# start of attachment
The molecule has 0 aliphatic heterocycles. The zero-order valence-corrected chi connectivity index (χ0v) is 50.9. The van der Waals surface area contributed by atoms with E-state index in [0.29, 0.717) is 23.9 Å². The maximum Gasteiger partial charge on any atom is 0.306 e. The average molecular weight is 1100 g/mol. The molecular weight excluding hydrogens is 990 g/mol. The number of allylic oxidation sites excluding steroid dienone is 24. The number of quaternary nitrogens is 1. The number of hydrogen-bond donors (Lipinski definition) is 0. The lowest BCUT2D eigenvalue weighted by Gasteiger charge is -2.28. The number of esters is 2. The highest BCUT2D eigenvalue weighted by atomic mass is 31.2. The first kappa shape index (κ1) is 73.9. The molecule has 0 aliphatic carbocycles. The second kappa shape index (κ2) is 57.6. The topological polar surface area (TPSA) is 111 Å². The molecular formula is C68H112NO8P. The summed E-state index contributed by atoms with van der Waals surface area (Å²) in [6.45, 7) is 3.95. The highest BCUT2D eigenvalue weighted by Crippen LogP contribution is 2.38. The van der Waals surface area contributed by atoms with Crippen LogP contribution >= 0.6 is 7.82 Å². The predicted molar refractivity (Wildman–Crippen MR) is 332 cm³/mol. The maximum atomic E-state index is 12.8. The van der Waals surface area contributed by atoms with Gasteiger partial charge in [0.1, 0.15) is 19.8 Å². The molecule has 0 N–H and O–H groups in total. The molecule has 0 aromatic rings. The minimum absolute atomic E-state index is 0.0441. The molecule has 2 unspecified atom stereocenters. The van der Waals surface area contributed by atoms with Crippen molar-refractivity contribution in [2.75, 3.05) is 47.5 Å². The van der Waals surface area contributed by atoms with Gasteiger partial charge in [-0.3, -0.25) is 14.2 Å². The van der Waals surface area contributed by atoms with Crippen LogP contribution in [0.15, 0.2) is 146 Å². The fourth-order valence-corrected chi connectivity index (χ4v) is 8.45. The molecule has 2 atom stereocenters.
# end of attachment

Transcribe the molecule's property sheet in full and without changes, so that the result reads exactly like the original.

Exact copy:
The molecule has 0 aliphatic heterocycles. The zero-order valence-corrected chi connectivity index (χ0v) is 50.9. The van der Waals surface area contributed by atoms with E-state index in [0.29, 0.717) is 23.9 Å². The maximum Gasteiger partial charge on any atom is 0.306 e. The average molecular weight is 1100 g/mol. The molecular weight excluding hydrogens is 990 g/mol. The number of allylic oxidation sites excluding steroid dienone is 24. The number of quaternary nitrogens is 1. The number of hydrogen-bond donors (Lipinski definition) is 0. The lowest BCUT2D eigenvalue weighted by Gasteiger charge is -2.28. The number of esters is 2. The highest BCUT2D eigenvalue weighted by atomic mass is 31.2. The first kappa shape index (κ1) is 73.9. The molecule has 0 aliphatic carbocycles. The second kappa shape index (κ2) is 57.6. The topological polar surface area (TPSA) is 111 Å². The molecular formula is C68H112NO8P. The summed E-state index contributed by atoms with van der Waals surface area (Å²) in [6.45, 7) is 3.95. The highest BCUT2D eigenvalue weighted by Crippen LogP contribution is 2.38. The van der Waals surface area contributed by atoms with Crippen LogP contribution >= 0.6 is 7.82 Å². The predicted molar refractivity (Wildman–Crippen MR) is 332 cm³/mol. The maximum atomic E-state index is 12.8. The van der Waals surface area contributed by atoms with Gasteiger partial charge in [0.1, 0.15) is 19.8 Å². The molecule has 0 N–H and O–H groups in total. The molecule has 0 aromatic rings. The minimum absolute atomic E-state index is 0.0441. The molecule has 2 unspecified atom stereocenters. The van der Waals surface area contributed by atoms with Crippen molar-refractivity contribution in [2.75, 3.05) is 47.5 Å². The van der Waals surface area contributed by atoms with Gasteiger partial charge in [-0.3, -0.25) is 14.2 Å². The van der Waals surface area contributed by atoms with Crippen LogP contribution in [0.15, 0.2) is 146 Å². The fourth-order valence-corrected chi connectivity index (χ4v) is 8.45. The molecule has 2 atom stereocenters.